Bullish Buzz at Highest Level

This “Bullish Buzz” Reaches Highest Level in 53 Years
Learn what the AIM Index reveals

By Elliott Wave International

Yes, there’s been a recent pickup in stock market volatility, but overall, bullish sentiment remains very much alive and well.

Indeed, here’s a Feb. 18 Yahoo! Finance headline:

A Bull Market is Here.

On April 9, a Fox Business headline reflects the views of a well-known investment manager:

Fed doesn’t matter in this bull market

An extreme in bullish sentiment also shows up in the Advisor and Investor Model, which is a very broad measure of market sentiment compiled by SentimenTrader.com. The model is also known as the AIM Index.

This chart and commentary from the April Elliott Wave Financial Forecast, a monthly publication which covers major U.S. financial markets, provide insight:

A Record-Long Bullish Buzz

The AIM Index constantly fluctuates between extremes; what’s unparalleled about it now is how long it’s been pinned to the top of its range. After hitting its highest possible reading of 1.0 on December 19, it stayed above .90 for the entirety of the first quarter for all but one week. This relentless bullish buzz is represented here by the index’s 20-week average. At 0.93, the April 2 reading is the highest in 53 years.

Yes, it’s possible that this dogged bullish sentiment could persist even longer. Yet, as you might imagine, Elliott Wave International considers extremes in market sentiment to be major red flags.

The April Elliott Wave Theorist, a monthly publication which analyzes major financial and cultural trends, reveals another cautionary sign via this chart and commentary:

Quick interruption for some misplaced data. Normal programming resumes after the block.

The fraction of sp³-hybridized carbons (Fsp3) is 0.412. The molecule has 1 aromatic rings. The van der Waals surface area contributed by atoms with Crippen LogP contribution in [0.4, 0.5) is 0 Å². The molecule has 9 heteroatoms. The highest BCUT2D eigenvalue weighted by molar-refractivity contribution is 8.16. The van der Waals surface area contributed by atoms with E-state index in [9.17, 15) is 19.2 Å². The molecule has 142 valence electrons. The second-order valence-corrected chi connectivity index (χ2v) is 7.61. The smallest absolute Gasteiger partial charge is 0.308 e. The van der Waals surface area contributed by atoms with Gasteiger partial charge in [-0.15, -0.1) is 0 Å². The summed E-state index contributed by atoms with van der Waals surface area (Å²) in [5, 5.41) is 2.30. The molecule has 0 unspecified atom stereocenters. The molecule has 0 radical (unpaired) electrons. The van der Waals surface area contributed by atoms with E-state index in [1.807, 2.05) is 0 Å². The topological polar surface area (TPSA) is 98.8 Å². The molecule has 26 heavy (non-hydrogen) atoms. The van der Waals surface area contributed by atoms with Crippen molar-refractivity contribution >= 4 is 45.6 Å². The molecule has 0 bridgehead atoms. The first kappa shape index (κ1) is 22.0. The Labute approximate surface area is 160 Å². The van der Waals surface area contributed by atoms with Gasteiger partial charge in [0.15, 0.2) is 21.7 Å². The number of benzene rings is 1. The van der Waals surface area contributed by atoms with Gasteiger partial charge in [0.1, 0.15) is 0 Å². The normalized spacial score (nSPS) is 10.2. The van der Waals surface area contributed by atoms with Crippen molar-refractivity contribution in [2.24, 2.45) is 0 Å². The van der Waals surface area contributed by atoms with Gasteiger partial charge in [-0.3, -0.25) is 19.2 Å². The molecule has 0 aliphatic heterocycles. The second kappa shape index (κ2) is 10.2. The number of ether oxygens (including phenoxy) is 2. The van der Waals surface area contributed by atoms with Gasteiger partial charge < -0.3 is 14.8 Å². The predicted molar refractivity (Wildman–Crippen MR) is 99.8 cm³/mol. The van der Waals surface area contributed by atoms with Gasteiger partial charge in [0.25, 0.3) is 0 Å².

Equal Optimism at Lower Prices

As many pundits are saying, the market is not beyond the valuation of 2021, so what’s the problem? But that was the year of the most overvalued U.S. stock market of all time, from which broad indexes such as the Russell 2000 have not recovered. That optimism has returned to an equivalent level is a big deal. …

This is an especially critical time to keep on top of the stock market’s Elliott wave pattern.

If you’re unfamiliar with Elliott wave analysis, read Frost & Prechter’s Elliott Wave Principle: Key to Market Behavior, which is the definitive text on the subject. Here’s a quote from the book:

[Ralph N.] Elliott recognized that not news, but something else forms the patterns evident in the market. Generally speaking, the important analytical question is not the news per se, but the importance the market places or appears to place on the news. In periods of increasing optimism, the market’s apparent reaction to an item of news is often different from what it would have been if the market were in a downtrend. It is easy to label the progression of Elliott waves on a historical price chart, but it is impossible to pick out, say, the occurrences of war, the most dramatic of human activities, on the basis of recorded stock market action. The psychology of the market in relation to the news, then, is sometimes useful, especially when the market acts contrarily to what one would “normally” expect.

If you’d like to read the entire online version of Elliott Wave Principle: Key to Market Behavior, you can get complimentary access by following this link: Elliott Wave Principle: Key to Market Behavior.